While spending time with your child watching a movie or a series on television, turn on the subtitles. As a result, your child will be capable of reading complicated words and attempting to memorize their spelling.
Furthermore, the context provided by movies and television shows enables kids to better comprehend the definition of words in varying situations.
6. Use the building blocks technique
Using building blocks as a beginning point for educating children using simple words is a good idea. If you can, make it fun.
Ask the child to find the blocks that match the letters of a word you’ve written on a block. Start with easy phrases, such as the names of birds and colours, and then progressively increase the degree of difficulty.
7. Show them visuals
Regularly show visuals or animations of text to your child from newspapers, periodicals, storybooks, or the internet. It is much simpler for a child to make the connection between two things when they are shown a picture along with a new word.
It also actually strengthens the intellectual and analytical abilities in the children. In addition, images are way simpler to comprehend than text.
8. Let them write and speak out loud
Asking your child to write words or sentences which they found difficult is often the more neglected hack to boost up their vocabulary skills. This practice works great for primary passed kids as now they are learning to speak and understand the longer texts.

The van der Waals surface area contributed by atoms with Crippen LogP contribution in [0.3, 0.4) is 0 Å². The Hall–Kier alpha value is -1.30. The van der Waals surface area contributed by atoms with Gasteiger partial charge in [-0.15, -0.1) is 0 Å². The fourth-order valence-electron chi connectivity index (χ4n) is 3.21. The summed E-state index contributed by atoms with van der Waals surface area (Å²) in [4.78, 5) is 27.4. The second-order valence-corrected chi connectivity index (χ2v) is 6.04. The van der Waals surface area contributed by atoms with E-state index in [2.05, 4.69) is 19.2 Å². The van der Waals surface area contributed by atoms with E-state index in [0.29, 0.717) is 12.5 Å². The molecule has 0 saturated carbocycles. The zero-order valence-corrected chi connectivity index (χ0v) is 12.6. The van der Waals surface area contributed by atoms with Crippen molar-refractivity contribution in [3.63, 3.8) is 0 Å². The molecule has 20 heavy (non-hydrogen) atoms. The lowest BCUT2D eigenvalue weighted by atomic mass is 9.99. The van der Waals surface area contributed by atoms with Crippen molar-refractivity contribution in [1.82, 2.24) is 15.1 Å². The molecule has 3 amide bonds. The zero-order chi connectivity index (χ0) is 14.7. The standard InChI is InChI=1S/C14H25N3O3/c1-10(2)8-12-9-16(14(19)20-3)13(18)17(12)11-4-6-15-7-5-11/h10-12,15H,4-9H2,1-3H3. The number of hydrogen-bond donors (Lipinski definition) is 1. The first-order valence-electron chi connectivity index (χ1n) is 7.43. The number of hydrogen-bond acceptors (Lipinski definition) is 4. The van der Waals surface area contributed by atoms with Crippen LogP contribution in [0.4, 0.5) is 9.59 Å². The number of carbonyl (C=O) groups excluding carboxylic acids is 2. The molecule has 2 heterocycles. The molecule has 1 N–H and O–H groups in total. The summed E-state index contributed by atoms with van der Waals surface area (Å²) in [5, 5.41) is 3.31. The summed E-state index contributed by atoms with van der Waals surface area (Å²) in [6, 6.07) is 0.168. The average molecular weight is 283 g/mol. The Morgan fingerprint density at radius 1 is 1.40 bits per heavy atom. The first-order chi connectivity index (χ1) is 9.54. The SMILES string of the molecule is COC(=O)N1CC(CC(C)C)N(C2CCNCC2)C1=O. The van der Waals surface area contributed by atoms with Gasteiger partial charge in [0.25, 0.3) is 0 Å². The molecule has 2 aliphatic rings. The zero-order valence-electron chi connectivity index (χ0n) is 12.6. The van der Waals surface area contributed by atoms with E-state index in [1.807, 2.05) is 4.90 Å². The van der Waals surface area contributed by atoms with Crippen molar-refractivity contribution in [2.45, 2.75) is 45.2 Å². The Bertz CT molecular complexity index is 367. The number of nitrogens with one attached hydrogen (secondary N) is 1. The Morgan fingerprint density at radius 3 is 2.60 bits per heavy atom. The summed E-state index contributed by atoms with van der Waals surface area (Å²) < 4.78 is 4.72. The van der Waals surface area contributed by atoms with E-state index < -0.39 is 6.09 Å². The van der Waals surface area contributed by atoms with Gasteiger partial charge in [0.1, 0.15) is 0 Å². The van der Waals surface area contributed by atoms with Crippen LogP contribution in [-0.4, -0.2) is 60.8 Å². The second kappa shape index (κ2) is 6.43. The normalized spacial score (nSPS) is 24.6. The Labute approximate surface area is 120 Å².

You can give them long sentences and ask them to rewrite them in their own words. They might take time to comprehend and paraphrase the texts correctly as they are constantly finding new terms and words to replace the text while keeping the same context.
You can make use of a paraphrase tool to see how many ways a text can be comprehended without losing the actual meaning. Once you have more ways in mind to rewrite a sentence, the better you can expose your child to new vocabulary.
Last but not the least, ask them to read the text out loud and let them find the errors and jargon.
9. Patience is key
You need to pay even closer attention to this last hack tool.
Let your child know that he or she is not alone if he or she does not understand anything. Whenever they lose track of a term, let them think back to when they first heard it.
Keep an open mind while educating them and give them more time to absorb the information. Use simple examples and motivate your kids to come up with their own perspectives.
What are the benefits of having a broad vocabulary?
1. According to studies, students who have a more robust vocabulary perform better academically.
A child from a middle-class home starts kindergarten understanding around 45 million words, but a child from a low-income background only knows about 13 million words when they begin school.
Children who come from families where there is a lot of speech and words are more likely to be able to read and do better in the classroom.
2. A well-developed vocabulary aids in the development of effective skills such as hearing interpretation, social interaction, written expression, and subject-specific knowledge.
So, working on your child’s vocabulary is a terrific idea to give your child a bright, confident, and successful future.
To sum it up, it is a never-ending yet wonderful journey to help your child develop his or her intellectual capabilities. Use the above-mentioned easy hacks and improve your child’s vocabulary faster than ever.
Lastly, when your child will be all grown up, they will appreciate you for the efforts you have put into making them a brilliant and sharp student.